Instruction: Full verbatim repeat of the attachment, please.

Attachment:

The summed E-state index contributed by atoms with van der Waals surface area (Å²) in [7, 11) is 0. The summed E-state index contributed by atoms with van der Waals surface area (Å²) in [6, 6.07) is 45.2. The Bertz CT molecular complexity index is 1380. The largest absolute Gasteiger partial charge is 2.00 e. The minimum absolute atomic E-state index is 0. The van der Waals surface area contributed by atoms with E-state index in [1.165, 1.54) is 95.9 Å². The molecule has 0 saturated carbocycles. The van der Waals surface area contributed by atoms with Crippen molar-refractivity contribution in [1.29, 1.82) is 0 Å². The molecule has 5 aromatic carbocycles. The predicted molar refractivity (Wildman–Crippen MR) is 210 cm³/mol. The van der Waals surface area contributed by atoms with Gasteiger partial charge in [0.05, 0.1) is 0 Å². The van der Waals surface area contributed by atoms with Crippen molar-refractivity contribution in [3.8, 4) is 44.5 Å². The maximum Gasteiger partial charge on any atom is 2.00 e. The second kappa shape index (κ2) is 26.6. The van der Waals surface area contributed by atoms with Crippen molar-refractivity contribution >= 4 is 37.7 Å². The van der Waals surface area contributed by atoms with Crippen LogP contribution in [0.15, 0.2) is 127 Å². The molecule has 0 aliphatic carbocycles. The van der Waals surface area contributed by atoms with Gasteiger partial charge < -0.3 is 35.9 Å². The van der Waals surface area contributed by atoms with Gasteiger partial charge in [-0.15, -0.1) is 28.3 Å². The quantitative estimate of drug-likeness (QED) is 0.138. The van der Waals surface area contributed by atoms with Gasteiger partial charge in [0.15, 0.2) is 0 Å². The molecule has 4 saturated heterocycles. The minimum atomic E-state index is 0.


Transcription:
The summed E-state index contributed by atoms with van der Waals surface area (Å²) in [7, 11) is 0. The summed E-state index contributed by atoms with van der Waals surface area (Å²) in [6, 6.07) is 45.2. The Bertz CT molecular complexity index is 1380. The largest absolute Gasteiger partial charge is 2.00 e. The minimum absolute atomic E-state index is 0. The van der Waals surface area contributed by atoms with E-state index in [1.165, 1.54) is 95.9 Å². The molecule has 0 saturated carbocycles. The van der Waals surface area contributed by atoms with Crippen molar-refractivity contribution in [1.29, 1.82) is 0 Å². The molecule has 5 aromatic carbocycles. The predicted molar refractivity (Wildman–Crippen MR) is 210 cm³/mol. The van der Waals surface area contributed by atoms with Gasteiger partial charge in [0.05, 0.1) is 0 Å². The van der Waals surface area contributed by atoms with Crippen molar-refractivity contribution in [3.8, 4) is 44.5 Å². The maximum Gasteiger partial charge on any atom is 2.00 e. The second kappa shape index (κ2) is 26.6. The van der Waals surface area contributed by atoms with Crippen molar-refractivity contribution >= 4 is 37.7 Å². The van der Waals surface area contributed by atoms with Crippen LogP contribution in [0.15, 0.2) is 127 Å². The molecule has 0 aliphatic carbocycles. The van der Waals surface area contributed by atoms with Gasteiger partial charge < -0.3 is 35.9 Å². The van der Waals surface area contributed by atoms with Gasteiger partial charge in [-0.15, -0.1) is 28.3 Å². The quantitative estimate of drug-likeness (QED) is 0.138. The van der Waals surface area contributed by atoms with Gasteiger partial charge in [0.15, 0.2) is 0 Å². The molecule has 4 saturated heterocycles. The minimum atomic E-state index is 0.